Nickel Mines acquires 70% of Angel nickel project
Australia’s Nickel Mines (NIC) has signed an agreement with partner Shanghai Decent Investment to acquire a 70 percent stake, worth £367.2 million, in the Angel nickel project in Indonesia.
In a statement, the miner says that the execution triggers a £14.98 million payment, which NIC will fund from cash reserves. The company plans to acquire the Angel nickel project over two stages:
- Stage 1 will acquire 30 percent of the project for £157.3 million (less £22.4 million prepayments), which will be due no later than March 31, 2021.
- Stage 2 will acquire 40 percent of the project for £209.7 million, which is due no later than December 31, 2021.
The Angel nickel project comprises four rotary kiln electric furnaces (RKEF) lines, and a captive 380MW power station, which is currently under construction within the Indonesia Weda Bay Industrial Park (IWIP) on Halmahera Island in North Maluka province, the company says.
It adds that the four RKEF lines are expected to have an annual production capacity of 36,000 tonnes of equivalent contained nickel in nickel pig iron.
In October, Nickel Mines signed a memorandum of understanding to build, own and operate four RKEF lines within the Weda Bay Industrial Park, aiming to double its nickel production profile within two years.
“We are extremely pleased to have converted our initial MoU into a binding Agreement with Shanghai Decent and to have secured our equity participation in the Angel Nickel development project currently under way within the Indonesia Weda Bay Industrial Park," said Nickel Mines managing director Justin Werner.
“This transaction is transformative ... it will essentially double the company’s NPI production capacity and provide us with operational footprints within what will be the two largest nickel production centres globally over the next decade.”
Nickel Mines says that the development of Angel nickel project is not expected to exceed £524 million.
Additionally, Shanghai Decent will purchase the NPI product produced at Angel Nickel at market price. The project is planned to be commissioned no later than October 16 2022.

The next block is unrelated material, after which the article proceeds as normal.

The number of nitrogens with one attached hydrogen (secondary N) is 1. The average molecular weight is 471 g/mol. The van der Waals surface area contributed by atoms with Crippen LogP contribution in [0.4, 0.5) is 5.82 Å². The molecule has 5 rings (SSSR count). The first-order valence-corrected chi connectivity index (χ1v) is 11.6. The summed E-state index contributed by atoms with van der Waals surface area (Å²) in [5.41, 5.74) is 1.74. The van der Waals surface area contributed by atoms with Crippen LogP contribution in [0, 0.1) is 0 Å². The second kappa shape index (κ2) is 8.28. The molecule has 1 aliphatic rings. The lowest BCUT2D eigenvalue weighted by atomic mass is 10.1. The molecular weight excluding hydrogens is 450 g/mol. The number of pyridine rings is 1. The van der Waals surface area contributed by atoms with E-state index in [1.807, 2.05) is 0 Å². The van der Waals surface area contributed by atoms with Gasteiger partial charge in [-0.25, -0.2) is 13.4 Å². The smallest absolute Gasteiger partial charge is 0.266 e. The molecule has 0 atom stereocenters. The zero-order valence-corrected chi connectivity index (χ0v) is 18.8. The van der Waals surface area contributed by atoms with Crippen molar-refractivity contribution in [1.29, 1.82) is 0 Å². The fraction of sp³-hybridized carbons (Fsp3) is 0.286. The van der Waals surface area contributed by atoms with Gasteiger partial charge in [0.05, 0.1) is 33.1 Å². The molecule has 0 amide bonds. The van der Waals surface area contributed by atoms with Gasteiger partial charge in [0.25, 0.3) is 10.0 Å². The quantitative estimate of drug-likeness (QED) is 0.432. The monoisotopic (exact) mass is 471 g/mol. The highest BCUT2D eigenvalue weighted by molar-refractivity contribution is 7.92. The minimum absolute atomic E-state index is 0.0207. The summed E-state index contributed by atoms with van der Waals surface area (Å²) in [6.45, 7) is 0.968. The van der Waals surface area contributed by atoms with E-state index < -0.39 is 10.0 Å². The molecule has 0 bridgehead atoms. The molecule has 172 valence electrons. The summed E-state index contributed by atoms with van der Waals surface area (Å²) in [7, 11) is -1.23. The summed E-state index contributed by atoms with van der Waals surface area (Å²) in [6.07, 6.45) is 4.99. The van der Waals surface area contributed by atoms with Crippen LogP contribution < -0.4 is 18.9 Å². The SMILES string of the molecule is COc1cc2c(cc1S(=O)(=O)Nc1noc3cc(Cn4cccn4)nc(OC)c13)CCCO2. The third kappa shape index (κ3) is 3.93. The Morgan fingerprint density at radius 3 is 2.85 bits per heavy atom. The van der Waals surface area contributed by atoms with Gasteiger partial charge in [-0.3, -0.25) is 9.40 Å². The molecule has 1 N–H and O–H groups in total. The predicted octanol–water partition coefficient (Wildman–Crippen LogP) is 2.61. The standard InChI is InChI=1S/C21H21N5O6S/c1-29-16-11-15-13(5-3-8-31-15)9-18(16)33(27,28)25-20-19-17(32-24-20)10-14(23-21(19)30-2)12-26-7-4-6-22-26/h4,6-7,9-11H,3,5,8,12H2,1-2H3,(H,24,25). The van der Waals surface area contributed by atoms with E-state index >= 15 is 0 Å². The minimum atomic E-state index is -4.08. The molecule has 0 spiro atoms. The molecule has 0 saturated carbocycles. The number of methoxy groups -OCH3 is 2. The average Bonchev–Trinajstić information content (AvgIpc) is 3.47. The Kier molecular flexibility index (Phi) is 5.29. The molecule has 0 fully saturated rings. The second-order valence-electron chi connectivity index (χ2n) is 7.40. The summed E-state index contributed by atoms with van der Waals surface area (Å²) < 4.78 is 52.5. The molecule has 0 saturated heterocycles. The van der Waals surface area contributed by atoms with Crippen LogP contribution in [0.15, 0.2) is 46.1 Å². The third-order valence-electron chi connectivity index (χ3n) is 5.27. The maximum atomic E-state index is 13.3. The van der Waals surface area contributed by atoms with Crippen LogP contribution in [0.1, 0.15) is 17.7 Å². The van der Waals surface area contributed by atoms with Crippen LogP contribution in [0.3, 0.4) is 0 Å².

Lynas revenue jumps 21% as rare earth prices jump
Australian miner Lynas Rare Earths posted a 20.6% rise in revenue in the March quarter as selling prices for the key metals it mines hit record highs amid strong demand, particularly for neodymium and praseodymium (NdPr).
NdPr is used in magnets for electric vehicles and windfarms, in consumer goods like smartphones, and in military equipment such as jet engines and missile guidance systems.
The company said it plans to maintain production at 75% however, as it seeks to continue to meet covid-19 safety protocols and grapples with shipping difficulties. Shares in Lynas fell 6.1% after the results.
“They have faced a few logistics issues, and it would be good to know when they are going to start lifting their utilisation rates a bit,” said portfolio manager Andy Forster of Argo Investments in Sydney.
“Pricing has been pretty strong although it may have peeled back a bit recently. I still think the medium, long-term outlook is pretty good for their suite of products.”
Lynas post ed revenue of A$110mn ($85.37mn) for the three months to the end of March, up from A$91.2mn a year earlier as prices soared.
It said its full product range garnered average selling prices of A$35.5/kg during the March quarter, up from $23.7 in the first half of the financial year. “While the persistence of the covid crisis, especially in Europe, calls for careful forecasts for our business ahead, we see the rare earth market recovering very quickly,” said Lynas, the world’s largest rare earths producer outside China.
Freight demand has spiked during the pandemic, while the blockage of the Suez Canal in March delayed a shipment to April.
Lynas’ output of 4,463 tonnes of rare earth oxide (REO) during the quarter was marginally lower than 4,465 tonnes from a year earlier.